Does it make sense to promote vegetarianism through Christianity? With some possible exceptions, the answer to this question is “no.” There are key reasons why promoting vegetarianism through Christianity might be a good idea. One might either promote vegetarianism within Christianity as a Christian virtue, or promote vegetarianism to the public at large through the appeal to Christian ideals.
Most obviously, Christianity is the dominant religion in American culture. In the beginning, Christianity itself was vegetarian, a tradition continued for centuries after Jesus by the Ebionites. The modern vegetarian movement was started by Christians, via the Bible Christian Church (now defunct) in England and in the United States. Key Christian symbols and events in the New Testament imply vegetarianism, specifically, Jesus’ baptism (an alternative to animal sacrifice), Jesus’ confrontation in the temple with the dealers in animals sold for animal sacrifice, and the apostolic decree forbidding blood. The basic ideas of peace and generosity in the gospels — such as love your enemies and give to the poor — do not necessarily imply vegetarianism, but they certainly tend in that general direction.
On the other hand, there are also some problems with promoting vegetarianism within Christianity as well.
1. Rachel MacNair’s survey indicates that Christianity is not a popular religion among vegetarians. In this survey, only 26% of vegetarians identified themselves as Christians, putting Christianity a close second behind “undefined spirituality,” and not far ahead of the third group, atheists and agnostics. Indeed, Christianity is declining in popularity in the general public; adults in the United States self-identifying as Christian have declined from 86% to 76% of the population between 1990 and 2008.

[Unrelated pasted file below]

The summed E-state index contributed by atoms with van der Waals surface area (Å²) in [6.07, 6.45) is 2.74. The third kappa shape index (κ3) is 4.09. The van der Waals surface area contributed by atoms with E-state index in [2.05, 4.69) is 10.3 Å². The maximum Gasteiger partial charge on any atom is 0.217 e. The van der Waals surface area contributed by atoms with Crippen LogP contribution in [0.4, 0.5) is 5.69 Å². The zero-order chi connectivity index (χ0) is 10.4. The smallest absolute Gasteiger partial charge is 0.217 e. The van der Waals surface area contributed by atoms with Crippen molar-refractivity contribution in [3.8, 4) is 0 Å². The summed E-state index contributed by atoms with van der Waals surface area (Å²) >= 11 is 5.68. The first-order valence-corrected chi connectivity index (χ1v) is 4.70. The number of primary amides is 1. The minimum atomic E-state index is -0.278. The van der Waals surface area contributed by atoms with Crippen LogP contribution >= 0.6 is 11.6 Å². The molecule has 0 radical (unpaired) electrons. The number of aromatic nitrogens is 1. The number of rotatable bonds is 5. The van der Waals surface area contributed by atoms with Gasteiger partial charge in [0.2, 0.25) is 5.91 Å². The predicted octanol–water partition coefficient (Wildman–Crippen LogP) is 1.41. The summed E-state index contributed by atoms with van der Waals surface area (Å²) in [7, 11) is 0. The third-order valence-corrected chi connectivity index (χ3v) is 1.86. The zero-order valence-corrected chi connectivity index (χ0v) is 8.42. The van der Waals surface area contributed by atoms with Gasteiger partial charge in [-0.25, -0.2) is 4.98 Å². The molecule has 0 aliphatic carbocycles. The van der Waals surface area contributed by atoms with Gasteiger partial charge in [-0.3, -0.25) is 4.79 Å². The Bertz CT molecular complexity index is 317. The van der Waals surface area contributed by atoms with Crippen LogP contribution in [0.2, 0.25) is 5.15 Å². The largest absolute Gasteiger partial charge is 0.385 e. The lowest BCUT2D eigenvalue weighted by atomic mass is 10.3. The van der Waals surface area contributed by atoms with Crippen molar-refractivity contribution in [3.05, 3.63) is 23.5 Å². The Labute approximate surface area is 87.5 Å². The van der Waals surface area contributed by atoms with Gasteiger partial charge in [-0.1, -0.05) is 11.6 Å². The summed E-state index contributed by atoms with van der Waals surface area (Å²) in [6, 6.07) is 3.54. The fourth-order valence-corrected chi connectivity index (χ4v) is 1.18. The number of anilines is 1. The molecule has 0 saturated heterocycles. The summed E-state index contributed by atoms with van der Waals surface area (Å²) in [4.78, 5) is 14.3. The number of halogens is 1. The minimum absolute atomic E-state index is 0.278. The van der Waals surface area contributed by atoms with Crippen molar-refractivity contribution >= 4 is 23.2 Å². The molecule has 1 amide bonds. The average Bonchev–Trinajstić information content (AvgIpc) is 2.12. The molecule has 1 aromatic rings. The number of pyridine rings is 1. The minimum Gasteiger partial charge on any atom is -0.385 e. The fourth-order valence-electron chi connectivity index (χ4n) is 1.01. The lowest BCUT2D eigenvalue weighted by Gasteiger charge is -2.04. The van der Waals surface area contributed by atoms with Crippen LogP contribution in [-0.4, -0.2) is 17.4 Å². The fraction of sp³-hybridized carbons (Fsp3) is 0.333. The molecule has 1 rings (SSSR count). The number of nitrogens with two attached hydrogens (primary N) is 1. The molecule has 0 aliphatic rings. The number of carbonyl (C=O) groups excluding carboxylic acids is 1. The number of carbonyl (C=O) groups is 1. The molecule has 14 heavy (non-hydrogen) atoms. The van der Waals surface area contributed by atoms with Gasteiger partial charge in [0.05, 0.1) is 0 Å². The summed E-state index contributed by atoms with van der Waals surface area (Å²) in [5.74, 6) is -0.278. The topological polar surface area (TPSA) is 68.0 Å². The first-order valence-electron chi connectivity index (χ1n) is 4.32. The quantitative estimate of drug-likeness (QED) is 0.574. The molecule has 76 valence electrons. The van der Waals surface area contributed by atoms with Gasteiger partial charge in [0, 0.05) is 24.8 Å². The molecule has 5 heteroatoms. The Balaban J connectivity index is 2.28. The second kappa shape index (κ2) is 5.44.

2. Related to this, both Protestant and Catholic traditions pose significant doctrinal difficulties for the acceptance of vegetarianism. It is widely believed that the gospels describe Jesus as serving fish (the various accounts of the feeding of the five thousand), or actually eating fish after his resurrection (Luke 24:42-43). If Jesus ate fish, it seems impossible to say that it is wrong to eat meat, as this would condemn the founder of Christianity as acting unethically; so ethical vegetarianism would become a heresy.
Counter-arguments are possible here. You could argue for vegetarianism because of health reasons rather than ethics. You could argue that while Jesus might think meat-eating was all right, he would disapprove of the cruelties of factory farming. You could dispute biblical inerrancy or interpret these passages symbolically. You could rely on other heterodox traditions (such as the Ebionites) to convey true Christianity, as I did in The Lost Religion of Jesus. (“Heterodox” Christianity designates a viewpoint recognizably Christian but markedly deviating from the Christian consensus.) However, this is a significant problem.
3. I honestly do not see how a conventional Christian congregation, even a liberal one, could become a vegetarian congregation until much of the rest of the society has already made the change to vegetarianism. In other words, they will probably lag the rest of society rather than lead it, in terms of vegetarianism. Even vegetarian members of such churches will likely feel (correctly) that for their entire church to become vegetarian would create a lot of controversy within their church and alienate many people there, resulting in loss of membership at a time when churches are almost universally struggling to stay financially afloat. To make vegetarianism an ethical principle is just too divisive.